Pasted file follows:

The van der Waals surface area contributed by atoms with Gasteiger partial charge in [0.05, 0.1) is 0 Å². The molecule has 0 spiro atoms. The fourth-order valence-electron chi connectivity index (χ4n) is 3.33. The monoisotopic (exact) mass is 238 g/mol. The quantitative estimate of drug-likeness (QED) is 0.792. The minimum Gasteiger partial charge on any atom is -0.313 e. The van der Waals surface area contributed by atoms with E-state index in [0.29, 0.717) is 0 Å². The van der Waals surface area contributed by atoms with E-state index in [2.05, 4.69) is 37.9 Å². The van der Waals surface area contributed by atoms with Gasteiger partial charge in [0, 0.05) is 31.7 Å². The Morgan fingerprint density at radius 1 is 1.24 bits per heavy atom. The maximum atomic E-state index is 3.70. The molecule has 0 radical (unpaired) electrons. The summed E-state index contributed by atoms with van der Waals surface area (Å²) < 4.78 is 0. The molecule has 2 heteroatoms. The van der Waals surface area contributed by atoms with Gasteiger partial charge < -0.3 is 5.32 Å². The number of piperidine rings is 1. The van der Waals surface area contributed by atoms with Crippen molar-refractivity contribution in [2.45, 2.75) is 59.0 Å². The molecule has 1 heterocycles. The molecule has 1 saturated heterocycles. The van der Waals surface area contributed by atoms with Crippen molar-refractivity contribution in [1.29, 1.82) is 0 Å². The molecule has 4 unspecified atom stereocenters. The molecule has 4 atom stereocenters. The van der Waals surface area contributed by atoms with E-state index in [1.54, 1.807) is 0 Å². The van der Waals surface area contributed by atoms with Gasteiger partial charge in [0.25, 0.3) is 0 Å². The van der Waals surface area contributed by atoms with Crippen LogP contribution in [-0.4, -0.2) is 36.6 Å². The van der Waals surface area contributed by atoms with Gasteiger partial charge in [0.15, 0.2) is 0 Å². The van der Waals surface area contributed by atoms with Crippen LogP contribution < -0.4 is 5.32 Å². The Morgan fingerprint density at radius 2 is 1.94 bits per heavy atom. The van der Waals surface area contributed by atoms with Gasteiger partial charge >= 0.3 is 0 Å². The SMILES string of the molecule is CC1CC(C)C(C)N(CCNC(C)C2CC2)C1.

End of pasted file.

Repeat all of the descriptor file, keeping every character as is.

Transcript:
The van der Waals surface area contributed by atoms with Gasteiger partial charge in [0.05, 0.1) is 0 Å². The molecule has 0 spiro atoms. The fourth-order valence-electron chi connectivity index (χ4n) is 3.33. The monoisotopic (exact) mass is 238 g/mol. The quantitative estimate of drug-likeness (QED) is 0.792. The minimum Gasteiger partial charge on any atom is -0.313 e. The van der Waals surface area contributed by atoms with E-state index in [0.29, 0.717) is 0 Å². The van der Waals surface area contributed by atoms with E-state index in [2.05, 4.69) is 37.9 Å². The van der Waals surface area contributed by atoms with Gasteiger partial charge in [0, 0.05) is 31.7 Å². The Morgan fingerprint density at radius 1 is 1.24 bits per heavy atom. The maximum atomic E-state index is 3.70. The molecule has 0 radical (unpaired) electrons. The summed E-state index contributed by atoms with van der Waals surface area (Å²) < 4.78 is 0. The molecule has 2 heteroatoms. The van der Waals surface area contributed by atoms with Gasteiger partial charge < -0.3 is 5.32 Å². The number of piperidine rings is 1. The van der Waals surface area contributed by atoms with Crippen molar-refractivity contribution in [2.45, 2.75) is 59.0 Å². The molecule has 1 heterocycles. The molecule has 1 saturated heterocycles. The van der Waals surface area contributed by atoms with Crippen molar-refractivity contribution in [1.29, 1.82) is 0 Å². The molecule has 4 unspecified atom stereocenters. The molecule has 4 atom stereocenters. The van der Waals surface area contributed by atoms with E-state index in [1.54, 1.807) is 0 Å². The van der Waals surface area contributed by atoms with Gasteiger partial charge in [0.25, 0.3) is 0 Å². The van der Waals surface area contributed by atoms with Crippen LogP contribution in [-0.4, -0.2) is 36.6 Å². The van der Waals surface area contributed by atoms with Gasteiger partial charge in [0.15, 0.2) is 0 Å². The van der Waals surface area contributed by atoms with Crippen LogP contribution < -0.4 is 5.32 Å². The Morgan fingerprint density at radius 2 is 1.94 bits per heavy atom. The van der Waals surface area contributed by atoms with Gasteiger partial charge >= 0.3 is 0 Å². The SMILES string of the molecule is CC1CC(C)C(C)N(CCNC(C)C2CC2)C1.